Also, (even diet!) soda is bad for your teeth.  Drinking straight-sugar is obviously not a great idea, consuming an overabundance of empty calories = not smart, and ALL soda changes the pH in your mouth to promote tooth decay.  And it’s staining to the teeth.  Having had so much money invested into my mouth:  3+ years metal braces, 8+ years retainer, skin graft for receeding gum-line, 3 years Invisalign, wisdom teeth removal, lifetime Invisalign retainer, I want to protect my mouth as much as possible.

BUT  soda is available.  You can get it practically anywhere.  It is cheap.  Cheaper to buy then most every other beverage.  It comes in large quantities.  And, my number one impediment for cutting soda out of my life entirely–diet soda has ZERO calories.  Try to mix juice in a cocktail–lots of empty calories.  Drinking beer while watching your figure is impossible.  So I keep going back to Diet Pepsi as a mixer.  Though I’m ethically opposed to it.

This makes me want to know why Limeade has 60 calories/serving, yet hardly any nutritional value.  Tea–calories.  Coffee–calories.  Why can’t the other beverage people either sock that serving so full of healthful ingredients that at least it takes care of one of my nutrient requirements for the day–or even better, eliminate calories like the soda companies have done?

I think it has to do with where the research money is going–and it’s not to benefit human nutrition.  It’s to benefit large beverage corporations and their sneaky advertising.

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Critique of “Unbearable Lightness”

12 Feb

I didn’t want to like this book.  I did not really know anything about Portia De Rossi (PdR) except she came out of seemingly nowhere to become Ellen Degeneres’ wife, then upon looking her up on Google, seeing she had played a few bit roles as a sorostitute-type.  I knew nothing else.  When I found out PdR had been on “Allie McBeal” and that she was one of the actresses with an evident, yet unacknowledged eating-disorder, I felt disdain for her.  That show, with it’s unattainable images of what a women is supposed to look like, did a lot of damage to impressionable females.  But many times, I’ll watch a documentary or read a biography of someone not very likeable and come away with understanding, sympathy, and sometimes even a changed opinion about them.  So I bought the book and gave PdR a chance to redeem herself.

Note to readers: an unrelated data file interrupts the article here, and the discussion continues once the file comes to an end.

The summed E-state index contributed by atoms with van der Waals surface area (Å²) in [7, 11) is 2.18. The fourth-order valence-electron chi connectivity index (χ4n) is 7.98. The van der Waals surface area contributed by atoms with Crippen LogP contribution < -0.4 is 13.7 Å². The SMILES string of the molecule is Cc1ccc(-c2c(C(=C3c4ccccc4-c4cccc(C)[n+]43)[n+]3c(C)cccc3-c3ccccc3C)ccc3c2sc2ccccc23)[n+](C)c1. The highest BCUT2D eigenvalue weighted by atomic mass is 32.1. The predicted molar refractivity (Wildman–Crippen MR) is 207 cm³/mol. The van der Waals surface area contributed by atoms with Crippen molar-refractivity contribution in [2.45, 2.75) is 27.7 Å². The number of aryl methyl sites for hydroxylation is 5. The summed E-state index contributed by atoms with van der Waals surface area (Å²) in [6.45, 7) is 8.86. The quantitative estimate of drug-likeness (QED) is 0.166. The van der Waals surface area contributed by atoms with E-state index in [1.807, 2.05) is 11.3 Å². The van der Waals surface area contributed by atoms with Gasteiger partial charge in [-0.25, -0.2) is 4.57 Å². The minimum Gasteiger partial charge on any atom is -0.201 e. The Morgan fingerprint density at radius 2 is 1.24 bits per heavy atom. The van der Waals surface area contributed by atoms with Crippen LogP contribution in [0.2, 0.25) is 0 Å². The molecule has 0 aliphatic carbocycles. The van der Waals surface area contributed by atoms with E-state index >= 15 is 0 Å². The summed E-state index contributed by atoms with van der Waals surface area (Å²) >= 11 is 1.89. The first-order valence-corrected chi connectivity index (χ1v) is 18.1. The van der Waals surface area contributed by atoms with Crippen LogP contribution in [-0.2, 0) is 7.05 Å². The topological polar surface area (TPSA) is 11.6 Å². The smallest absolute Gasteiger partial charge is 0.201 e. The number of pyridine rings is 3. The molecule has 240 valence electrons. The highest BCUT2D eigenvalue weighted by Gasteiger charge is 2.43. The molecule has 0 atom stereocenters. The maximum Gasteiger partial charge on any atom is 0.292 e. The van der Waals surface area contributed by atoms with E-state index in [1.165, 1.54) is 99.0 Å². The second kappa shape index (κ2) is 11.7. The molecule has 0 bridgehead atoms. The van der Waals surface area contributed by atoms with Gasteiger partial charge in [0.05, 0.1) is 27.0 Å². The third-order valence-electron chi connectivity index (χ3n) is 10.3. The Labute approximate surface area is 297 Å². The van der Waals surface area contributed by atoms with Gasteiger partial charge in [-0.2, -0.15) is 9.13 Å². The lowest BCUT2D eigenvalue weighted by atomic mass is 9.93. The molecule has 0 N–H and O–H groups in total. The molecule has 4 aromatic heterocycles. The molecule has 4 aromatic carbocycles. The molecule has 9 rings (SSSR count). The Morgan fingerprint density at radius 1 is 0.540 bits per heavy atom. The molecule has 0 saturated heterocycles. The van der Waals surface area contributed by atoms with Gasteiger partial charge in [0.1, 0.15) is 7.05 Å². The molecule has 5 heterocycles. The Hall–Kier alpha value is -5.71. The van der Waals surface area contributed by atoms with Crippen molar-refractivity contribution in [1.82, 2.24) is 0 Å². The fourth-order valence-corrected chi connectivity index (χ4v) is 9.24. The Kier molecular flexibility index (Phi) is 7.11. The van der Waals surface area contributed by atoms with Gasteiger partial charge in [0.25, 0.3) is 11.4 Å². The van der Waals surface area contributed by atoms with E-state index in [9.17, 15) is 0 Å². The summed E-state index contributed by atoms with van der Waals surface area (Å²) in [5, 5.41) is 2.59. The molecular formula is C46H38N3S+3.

Details are given about how PdR loses and maintains her low weight. This is problematic because it gives women ideas of how to diet, starve, binge, and purge. Also, the details devulged are talked about as if they’re completely normal line of thought and activity. There is no sense that what PdR is disordered, which normalizes the events to the reader.

This book made me disappointed in L’Oreal.  Throughout the book (through the lens of anorexia) they are seen as uncaring, unsympathetic, and uncompromising of the type of women they portray.  The company made PdR feel fat and ugly and immoral, with its horrible fitting of small gray dresses, it’s fancy meetings at the Four Seasons, and the morality clause in the contract.  PdR showed that despite their slogan of “I’m worth it” they are implicitly sending the message that only a narrow category of women (slim and straight to start with) actually ARE worth it.

I thought the L’Oreal stuff in the book should have been accompanied by details about “Allie McBeal’s” culture of eating disorders or left out all-together.  L’Oreal was villanized (rightly so it sounds like) while the issue of competition between actresses was carefully skirted.  PdR is VERY careful not to mention the other celebrities on the set with evident eating disorders that must have furthered her own eating issues.  If L’Oreal is fair game, why shouldn’t Callista Flockhart get mention?

I absolutely loved that with the doctor’s bad news of all the internal damage done by starving, pictures were shown of what she looked like at the time.  It sent the implicit message that though Hollywood, and the world at large demanded thinness, and it may be misconstrued as beautiful, it came with consequences.  It was very dramatic.  My favorite part of the book by far.

Somehow more weight (pun intended) was given to Ellen Degeneres, who barely appears in the book, then to PdR’s sexuality, though the homosexuality is said to be the root of the problem.  The fear of exposure, repression, desire of women, and her mom’s “acceptance” of her were only briefly mentioned.  I think she could have done more with those themes.  Yes, the book’s focus was the eating disorder, but I thought the lesbianism should have been dramatized more.